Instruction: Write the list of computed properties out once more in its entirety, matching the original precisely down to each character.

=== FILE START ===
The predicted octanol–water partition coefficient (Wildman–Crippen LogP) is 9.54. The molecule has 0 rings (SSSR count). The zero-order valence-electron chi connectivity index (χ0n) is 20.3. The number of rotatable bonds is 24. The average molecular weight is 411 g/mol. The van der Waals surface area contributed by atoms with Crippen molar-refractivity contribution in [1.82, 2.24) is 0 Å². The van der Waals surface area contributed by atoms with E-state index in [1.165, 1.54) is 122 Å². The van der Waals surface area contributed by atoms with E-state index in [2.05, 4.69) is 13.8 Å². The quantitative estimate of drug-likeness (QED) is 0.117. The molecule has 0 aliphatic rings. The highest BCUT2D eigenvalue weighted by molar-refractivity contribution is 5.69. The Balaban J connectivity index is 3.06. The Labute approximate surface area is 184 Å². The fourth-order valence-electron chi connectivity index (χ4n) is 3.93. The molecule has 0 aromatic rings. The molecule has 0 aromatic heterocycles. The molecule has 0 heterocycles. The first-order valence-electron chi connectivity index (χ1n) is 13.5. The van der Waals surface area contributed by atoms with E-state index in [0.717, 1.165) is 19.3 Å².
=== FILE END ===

The predicted octanol–water partition coefficient (Wildman–Crippen LogP) is 9.54. The molecule has 0 rings (SSSR count). The zero-order valence-electron chi connectivity index (χ0n) is 20.3. The number of rotatable bonds is 24. The average molecular weight is 411 g/mol. The van der Waals surface area contributed by atoms with Crippen molar-refractivity contribution in [1.82, 2.24) is 0 Å². The van der Waals surface area contributed by atoms with E-state index in [1.165, 1.54) is 122 Å². The van der Waals surface area contributed by atoms with E-state index in [2.05, 4.69) is 13.8 Å². The quantitative estimate of drug-likeness (QED) is 0.117. The molecule has 0 aliphatic rings. The highest BCUT2D eigenvalue weighted by molar-refractivity contribution is 5.69. The Balaban J connectivity index is 3.06. The Labute approximate surface area is 184 Å². The fourth-order valence-electron chi connectivity index (χ4n) is 3.93. The molecule has 0 aromatic rings. The molecule has 0 aromatic heterocycles. The molecule has 0 heterocycles. The first-order valence-electron chi connectivity index (χ1n) is 13.5. The van der Waals surface area contributed by atoms with E-state index in [0.717, 1.165) is 19.3 Å².